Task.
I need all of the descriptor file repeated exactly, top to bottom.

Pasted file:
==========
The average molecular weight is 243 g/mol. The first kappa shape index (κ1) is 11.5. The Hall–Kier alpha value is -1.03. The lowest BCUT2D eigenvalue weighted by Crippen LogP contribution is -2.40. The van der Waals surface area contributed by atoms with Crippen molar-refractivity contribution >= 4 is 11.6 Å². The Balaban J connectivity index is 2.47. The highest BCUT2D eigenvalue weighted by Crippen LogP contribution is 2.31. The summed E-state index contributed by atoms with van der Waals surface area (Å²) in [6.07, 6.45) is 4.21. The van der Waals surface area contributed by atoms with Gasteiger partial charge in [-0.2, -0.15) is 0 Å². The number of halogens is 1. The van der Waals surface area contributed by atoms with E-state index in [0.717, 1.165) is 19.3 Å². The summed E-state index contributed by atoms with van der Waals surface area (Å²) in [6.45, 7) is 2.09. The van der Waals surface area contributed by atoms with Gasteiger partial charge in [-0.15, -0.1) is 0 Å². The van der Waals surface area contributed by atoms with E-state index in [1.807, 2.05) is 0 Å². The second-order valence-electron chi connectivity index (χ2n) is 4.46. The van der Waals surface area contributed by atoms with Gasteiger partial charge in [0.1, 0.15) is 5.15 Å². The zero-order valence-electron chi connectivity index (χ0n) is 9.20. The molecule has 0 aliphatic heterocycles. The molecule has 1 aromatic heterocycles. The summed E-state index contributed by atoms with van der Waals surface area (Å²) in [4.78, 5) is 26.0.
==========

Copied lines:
The average molecular weight is 243 g/mol. The first kappa shape index (κ1) is 11.5. The Hall–Kier alpha value is -1.03. The lowest BCUT2D eigenvalue weighted by Crippen LogP contribution is -2.40. The van der Waals surface area contributed by atoms with Crippen molar-refractivity contribution >= 4 is 11.6 Å². The Balaban J connectivity index is 2.47. The highest BCUT2D eigenvalue weighted by Crippen LogP contribution is 2.31. The summed E-state index contributed by atoms with van der Waals surface area (Å²) in [6.07, 6.45) is 4.21. The van der Waals surface area contributed by atoms with Gasteiger partial charge in [-0.2, -0.15) is 0 Å². The number of halogens is 1. The van der Waals surface area contributed by atoms with E-state index in [0.717, 1.165) is 19.3 Å². The summed E-state index contributed by atoms with van der Waals surface area (Å²) in [6.45, 7) is 2.09. The van der Waals surface area contributed by atoms with Gasteiger partial charge in [-0.15, -0.1) is 0 Å². The van der Waals surface area contributed by atoms with E-state index in [1.807, 2.05) is 0 Å². The second-order valence-electron chi connectivity index (χ2n) is 4.46. The van der Waals surface area contributed by atoms with Gasteiger partial charge in [0.1, 0.15) is 5.15 Å². The zero-order valence-electron chi connectivity index (χ0n) is 9.20. The molecule has 0 aliphatic heterocycles. The molecule has 1 aromatic heterocycles. The summed E-state index contributed by atoms with van der Waals surface area (Å²) in [4.78, 5) is 26.0.